US v. Odell Martin, Jr., No. 13-4798 (4th Cir. 2014)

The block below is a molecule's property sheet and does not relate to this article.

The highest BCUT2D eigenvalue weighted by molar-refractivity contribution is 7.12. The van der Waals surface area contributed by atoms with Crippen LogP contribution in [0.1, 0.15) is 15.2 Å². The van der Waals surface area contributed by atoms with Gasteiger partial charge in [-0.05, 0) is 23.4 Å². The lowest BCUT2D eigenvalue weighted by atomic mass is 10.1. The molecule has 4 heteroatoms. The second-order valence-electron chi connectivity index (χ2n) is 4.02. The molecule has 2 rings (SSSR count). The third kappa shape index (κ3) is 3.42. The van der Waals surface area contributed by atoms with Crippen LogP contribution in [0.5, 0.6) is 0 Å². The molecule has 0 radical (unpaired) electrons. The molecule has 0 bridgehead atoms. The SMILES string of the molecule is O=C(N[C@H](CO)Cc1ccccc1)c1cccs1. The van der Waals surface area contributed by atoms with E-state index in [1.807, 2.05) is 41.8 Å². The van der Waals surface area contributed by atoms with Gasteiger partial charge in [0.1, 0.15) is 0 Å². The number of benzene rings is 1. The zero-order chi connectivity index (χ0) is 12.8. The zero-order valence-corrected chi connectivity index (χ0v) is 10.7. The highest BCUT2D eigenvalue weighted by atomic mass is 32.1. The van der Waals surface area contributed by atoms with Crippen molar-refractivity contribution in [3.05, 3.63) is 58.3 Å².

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UNPUBLISHED UNITED STATES COURT OF APPEALS FOR THE FOURTH CIRCUIT No. 13-4798 UNITED STATES OF AMERICA, Plaintiff – Appellee, v. ODELL MARTIN, JR., a/k/a Teazy, Defendant - Appellant. Appeal from the United States District Court for the District of South Carolina, at Columbia. Joseph F. Anderson, Jr., District Judge. (3:12-cr-00513-JFA-22) Submitted: October 29, 2014 Decided: November 13, 2014 Before SHEDD, FLOYD, and THACKER, Circuit Judges. Affirmed by unpublished per curiam opinion. Jeffrey Mikell Johnson, Eutawville, South Carolina, for Appellant. John David Rowell, Assistant United States Attorney, Columbia, South Carolina, for Appellee. Unpublished opinions are not binding precedent in this circuit. PER CURIAM: Odell Martin, Jr., appeals his sentence of 240 months’ imprisonment imposed after he pleaded guilty, pursuant to a written plea agreement, to one count of conspiracy to conduct a pattern of racketeering activity, §§ 1962(d) and 1963(a) (2012). in violation of 18 U.S.C. Martin’s counsel filed a brief pursuant to Anders v. California, 386 U.S. 738 (1967), stating that there are no meritorious grounds for appeal but questioning whether the district court erred in finding that armed robbery was relevant conduct for sentencing. an alleged Martin filed a pro se supplemental brief, also questioning whether the armed robbery should have been considered, and further arguing that the district court erred in failing to grant him reductions for acceptance of responsibility Government should have been and time required served, to plead conduct and prove it beyond a reasonable doubt. did not file a brief. and the that the relevant The Government We affirm. Martin and his counsel both allege that the district court erred in finding that the armed conduct to the conspiracy conviction. court’s factual findings during robbery was relevant We review the district sentencing for clear error. United States v. Mehta, 594 F.3d 277, 281 (4th Cir. 2010). Our review of the record supports the district court’s finding that Martin, with fellow gang members, entered a personal residence 2 and, while holding the residents clothing, and video games. at gunpoint, stole cash, We thus conclude that the district court did not clearly err in holding that the armed robbery was relevant conduct to the racketeering conspiracy. In accordance with Anders, we have reviewed Martin’s pro se claims and the record in this case and have found no meritorious issues for appeal. court’s judgment. This We therefore affirm the district court requires that counsel inform Martin, in writing, of the right to petition the Supreme Court of the United States for further review. that a petition be filed, but counsel If Martin requests believes that such a petition would be frivolous, then counsel may move in this court for leave to withdraw from representation. Counsel’s motion must served on Martin. the facts and legal materials before state dispense that with contentions are a oral copy thereof argument adequately was because presented in the We this court and argument would not aid the decisional process. AFFIRMED 3